Here is the EPA distribution curve as a function of whether a play was perfectly covered or not. The effect of perfectly covered plays is easily visible here. With a larger density of positive EPA plays, and a much wider right tail (signifying the explosive plays mentioned earlier), a broken coverage can turn into a game-changing play instantly. 

We can also examine how a quarterback is affected by the number of coverage players who mess up on a given play. As stated before, the average EPA on perfectly covered plays is negative, but we can visually see how quarterbacks improve when defenders don’t do their jobs. There are obvious sample size issues for plays with four and five defenders receiving negative coverage grades, but it’s interesting to see how marginally better offenses get when more defenders mess up on a given play.

We decided to break this down even further, showing the difference between play action and non-play action. It's long been known play action is more effective than straight dropbacks, which is delineated here, as well. As shown, play action produces a higher EPA per play figure as the number of negatively graded players increases along with it. Additionally, running play action forces a broken coverage on approximately 63% of plays, as compared to 60.7% on straight dropbacks.

Analyzing perfectly covered plays at the team level

We can also look at how successful each NFL defense is at generating perfectly covered plays, as this varies greatly by team (and by year). Since 2019, the Los Angeles Rams have had the highest overall percentage of perfectly covered plays, and they were the top team in that aspect in both 2020 and 2021. A strong secondary combined with running a zone-style defense most of the time helps buoy them at the top of the list.

It is also worth noting, as shown in the plot below, that eight of the top 10 defenses at producing perfectly covered plays for the three-year span were most successful in the 2020 season before regressing in 2021 while some of the lower-ranked teams closed the gap. 

We can further break this down by man and zone coverage. There is a distinct difference in the percentage of perfectly covered plays based on what type of defense the team was running:

Each individual team has its own style of defense, whether it be running more man or more zone coverages. The graphs below show how successful each NFL team was at generating perfectly covered plays by whether they were running a man or zone defense on that snap.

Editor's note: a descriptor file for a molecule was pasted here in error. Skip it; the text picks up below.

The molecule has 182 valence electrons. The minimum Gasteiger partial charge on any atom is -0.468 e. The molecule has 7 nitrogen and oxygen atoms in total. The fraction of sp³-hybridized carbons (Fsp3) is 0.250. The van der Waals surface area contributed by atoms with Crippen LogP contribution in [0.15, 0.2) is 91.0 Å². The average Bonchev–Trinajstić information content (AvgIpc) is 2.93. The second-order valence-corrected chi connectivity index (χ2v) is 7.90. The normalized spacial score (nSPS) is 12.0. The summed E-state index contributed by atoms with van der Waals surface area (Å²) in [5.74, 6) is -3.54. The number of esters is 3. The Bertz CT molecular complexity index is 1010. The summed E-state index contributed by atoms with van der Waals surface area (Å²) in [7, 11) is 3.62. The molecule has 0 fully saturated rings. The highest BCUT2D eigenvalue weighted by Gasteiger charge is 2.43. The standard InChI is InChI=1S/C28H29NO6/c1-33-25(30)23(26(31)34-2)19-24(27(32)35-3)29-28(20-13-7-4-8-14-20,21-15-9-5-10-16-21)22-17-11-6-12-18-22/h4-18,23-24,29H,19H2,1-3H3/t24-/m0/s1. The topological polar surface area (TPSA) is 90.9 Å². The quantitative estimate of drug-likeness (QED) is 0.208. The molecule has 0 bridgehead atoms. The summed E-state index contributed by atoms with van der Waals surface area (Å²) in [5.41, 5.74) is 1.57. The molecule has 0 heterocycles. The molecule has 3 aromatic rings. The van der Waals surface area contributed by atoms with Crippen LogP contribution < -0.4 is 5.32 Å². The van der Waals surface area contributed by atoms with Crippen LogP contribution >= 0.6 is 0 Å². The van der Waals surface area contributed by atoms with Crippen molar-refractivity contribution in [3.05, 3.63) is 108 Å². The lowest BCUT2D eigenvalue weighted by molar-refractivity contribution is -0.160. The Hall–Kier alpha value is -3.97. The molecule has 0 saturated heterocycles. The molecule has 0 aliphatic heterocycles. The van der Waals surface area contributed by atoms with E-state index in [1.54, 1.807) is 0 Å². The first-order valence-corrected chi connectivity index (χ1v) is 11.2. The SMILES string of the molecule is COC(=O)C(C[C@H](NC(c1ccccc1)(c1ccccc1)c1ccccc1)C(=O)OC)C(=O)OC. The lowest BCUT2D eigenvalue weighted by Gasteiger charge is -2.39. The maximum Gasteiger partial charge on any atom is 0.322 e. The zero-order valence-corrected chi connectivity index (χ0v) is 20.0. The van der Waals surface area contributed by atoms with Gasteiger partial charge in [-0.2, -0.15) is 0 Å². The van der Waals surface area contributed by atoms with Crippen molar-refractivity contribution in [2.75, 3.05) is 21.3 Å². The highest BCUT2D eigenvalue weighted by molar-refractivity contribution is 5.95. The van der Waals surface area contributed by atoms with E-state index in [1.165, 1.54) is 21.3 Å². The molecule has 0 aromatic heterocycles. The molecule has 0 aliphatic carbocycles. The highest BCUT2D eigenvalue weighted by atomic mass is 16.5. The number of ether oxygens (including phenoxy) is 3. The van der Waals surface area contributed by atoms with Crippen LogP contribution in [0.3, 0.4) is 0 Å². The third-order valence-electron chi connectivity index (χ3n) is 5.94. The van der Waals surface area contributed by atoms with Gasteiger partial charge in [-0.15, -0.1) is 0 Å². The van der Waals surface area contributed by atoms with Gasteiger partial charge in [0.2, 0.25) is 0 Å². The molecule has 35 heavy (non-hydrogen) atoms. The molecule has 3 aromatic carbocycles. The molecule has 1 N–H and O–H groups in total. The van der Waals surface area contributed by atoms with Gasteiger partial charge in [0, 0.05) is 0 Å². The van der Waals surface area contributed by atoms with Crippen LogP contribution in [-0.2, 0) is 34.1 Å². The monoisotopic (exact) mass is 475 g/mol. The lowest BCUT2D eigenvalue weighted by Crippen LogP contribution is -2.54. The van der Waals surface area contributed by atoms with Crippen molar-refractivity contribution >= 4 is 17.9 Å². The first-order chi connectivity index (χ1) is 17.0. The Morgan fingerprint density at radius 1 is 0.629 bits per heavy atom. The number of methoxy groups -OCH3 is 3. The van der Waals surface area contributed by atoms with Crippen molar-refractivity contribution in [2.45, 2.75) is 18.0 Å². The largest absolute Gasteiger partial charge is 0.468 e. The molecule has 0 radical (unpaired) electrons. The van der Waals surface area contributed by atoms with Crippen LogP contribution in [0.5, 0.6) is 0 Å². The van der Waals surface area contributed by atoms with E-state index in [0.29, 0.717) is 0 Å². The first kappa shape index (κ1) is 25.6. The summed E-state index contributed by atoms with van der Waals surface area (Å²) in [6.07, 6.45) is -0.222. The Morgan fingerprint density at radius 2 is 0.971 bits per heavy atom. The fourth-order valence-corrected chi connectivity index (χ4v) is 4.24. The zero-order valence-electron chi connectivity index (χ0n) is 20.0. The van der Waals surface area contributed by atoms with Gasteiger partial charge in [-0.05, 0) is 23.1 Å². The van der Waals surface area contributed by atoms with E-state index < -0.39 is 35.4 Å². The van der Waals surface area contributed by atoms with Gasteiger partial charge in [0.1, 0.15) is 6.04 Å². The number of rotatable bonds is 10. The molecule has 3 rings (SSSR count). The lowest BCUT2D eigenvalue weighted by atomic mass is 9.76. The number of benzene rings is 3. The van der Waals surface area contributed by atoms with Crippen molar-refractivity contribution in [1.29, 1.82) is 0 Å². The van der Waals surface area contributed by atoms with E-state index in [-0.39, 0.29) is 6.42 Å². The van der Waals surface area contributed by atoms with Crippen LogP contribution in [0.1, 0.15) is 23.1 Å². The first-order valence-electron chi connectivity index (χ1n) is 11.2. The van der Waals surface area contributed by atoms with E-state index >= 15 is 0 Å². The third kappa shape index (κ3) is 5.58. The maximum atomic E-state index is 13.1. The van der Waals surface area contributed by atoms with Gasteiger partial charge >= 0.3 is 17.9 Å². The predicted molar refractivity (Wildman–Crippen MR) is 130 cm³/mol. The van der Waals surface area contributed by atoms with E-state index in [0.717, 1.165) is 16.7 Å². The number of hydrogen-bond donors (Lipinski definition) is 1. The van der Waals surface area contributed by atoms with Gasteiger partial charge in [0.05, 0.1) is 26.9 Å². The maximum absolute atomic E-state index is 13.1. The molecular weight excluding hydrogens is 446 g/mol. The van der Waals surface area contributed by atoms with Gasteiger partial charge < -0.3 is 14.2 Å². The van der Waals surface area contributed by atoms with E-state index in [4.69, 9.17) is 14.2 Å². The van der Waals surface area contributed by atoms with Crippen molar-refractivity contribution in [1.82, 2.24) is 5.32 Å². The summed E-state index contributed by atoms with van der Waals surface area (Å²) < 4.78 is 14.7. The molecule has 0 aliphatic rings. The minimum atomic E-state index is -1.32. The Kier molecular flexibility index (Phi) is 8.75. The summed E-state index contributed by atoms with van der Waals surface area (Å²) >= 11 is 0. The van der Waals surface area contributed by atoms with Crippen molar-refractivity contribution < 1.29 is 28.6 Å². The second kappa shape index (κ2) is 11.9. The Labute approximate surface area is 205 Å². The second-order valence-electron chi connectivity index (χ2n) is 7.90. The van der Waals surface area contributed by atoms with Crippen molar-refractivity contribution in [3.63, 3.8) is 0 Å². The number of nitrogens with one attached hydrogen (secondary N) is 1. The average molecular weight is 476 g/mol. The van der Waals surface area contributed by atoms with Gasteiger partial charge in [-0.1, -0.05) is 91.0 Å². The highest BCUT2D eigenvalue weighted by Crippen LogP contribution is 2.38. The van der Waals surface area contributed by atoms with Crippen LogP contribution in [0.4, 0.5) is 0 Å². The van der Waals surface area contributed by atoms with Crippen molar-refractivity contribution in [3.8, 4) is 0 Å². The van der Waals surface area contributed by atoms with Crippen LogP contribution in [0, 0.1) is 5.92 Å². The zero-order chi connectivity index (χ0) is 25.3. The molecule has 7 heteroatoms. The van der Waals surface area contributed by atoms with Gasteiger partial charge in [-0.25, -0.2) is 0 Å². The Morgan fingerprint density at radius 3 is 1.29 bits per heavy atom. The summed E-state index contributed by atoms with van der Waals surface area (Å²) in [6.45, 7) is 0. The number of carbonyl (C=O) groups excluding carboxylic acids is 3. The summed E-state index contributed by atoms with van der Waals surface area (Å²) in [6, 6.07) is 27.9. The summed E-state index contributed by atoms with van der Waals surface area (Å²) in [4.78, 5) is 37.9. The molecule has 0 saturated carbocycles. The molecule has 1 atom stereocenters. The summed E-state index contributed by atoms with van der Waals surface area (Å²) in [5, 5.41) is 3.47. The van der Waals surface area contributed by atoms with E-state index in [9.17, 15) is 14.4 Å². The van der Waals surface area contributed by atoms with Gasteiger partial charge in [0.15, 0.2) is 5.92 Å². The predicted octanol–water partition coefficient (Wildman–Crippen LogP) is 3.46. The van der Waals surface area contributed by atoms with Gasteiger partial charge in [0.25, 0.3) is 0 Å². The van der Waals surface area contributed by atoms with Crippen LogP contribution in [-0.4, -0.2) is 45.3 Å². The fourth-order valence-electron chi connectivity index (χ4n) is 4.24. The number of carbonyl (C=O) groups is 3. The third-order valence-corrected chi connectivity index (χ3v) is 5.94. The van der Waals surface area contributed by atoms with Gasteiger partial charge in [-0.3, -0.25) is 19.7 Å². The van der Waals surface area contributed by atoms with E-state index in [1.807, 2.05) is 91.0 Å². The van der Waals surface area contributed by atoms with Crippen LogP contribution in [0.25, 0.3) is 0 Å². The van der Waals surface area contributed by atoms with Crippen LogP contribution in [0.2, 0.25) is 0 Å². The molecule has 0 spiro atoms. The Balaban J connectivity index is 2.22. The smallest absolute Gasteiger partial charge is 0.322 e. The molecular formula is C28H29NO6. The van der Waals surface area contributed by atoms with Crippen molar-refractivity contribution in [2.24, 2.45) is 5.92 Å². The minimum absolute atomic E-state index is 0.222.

Looking at the Tampa Bay Buccaneers, their man defense ranked only 28th in the league in this aspect, but their zone defense placed second — behind only the Rams. The Buccaneers ran a good amount of man coverage in the past three seasons, much more than they maybe should have, given the other teams that were not successful at producing perfectly covered plays in a man-style defense chose to run more zone.

Additionally, the plots below further show how successful the Rams were in their defensive coverages. Their man defense (which they do not utilize a lot), is the second-most successful grouping in the NFL at producing perfectly covered plays, behind only the Denver Broncos. However, given that Los Angeles' zone defense was the best at producing perfectly covered plays, which occurred over 50% of the time, it makes sense the team may have not wanted to run the risk of playing more man coverage. Even though the Rams ranked second in the league, they generated perfectly covered plays only about 30% of the time from such coverages.

Perfectly Covered Plays Over Expected (PCPOE)

Now that we have this team-level information, we can normalize it into a “Perfectly Covered Plays Over Expected” metric. Each team does not face the same situations — for example, the likelihood of a play being perfectly covered by the defense is drastically different on a third-and-short play in the red zone than a first-and-10 at midfield.

To combine all of these factors into one metric, we used a logistic regression model that contained the following features: down, number of coverage players, distance (short, medium and long by down), time remaining in half (early, mid and two minute), defense play assignment (man or zone) and yards to go until goal (long, mid and red zone). Each of these situations was weighted and given a prediction for the percentage chance they would be perfectly covered.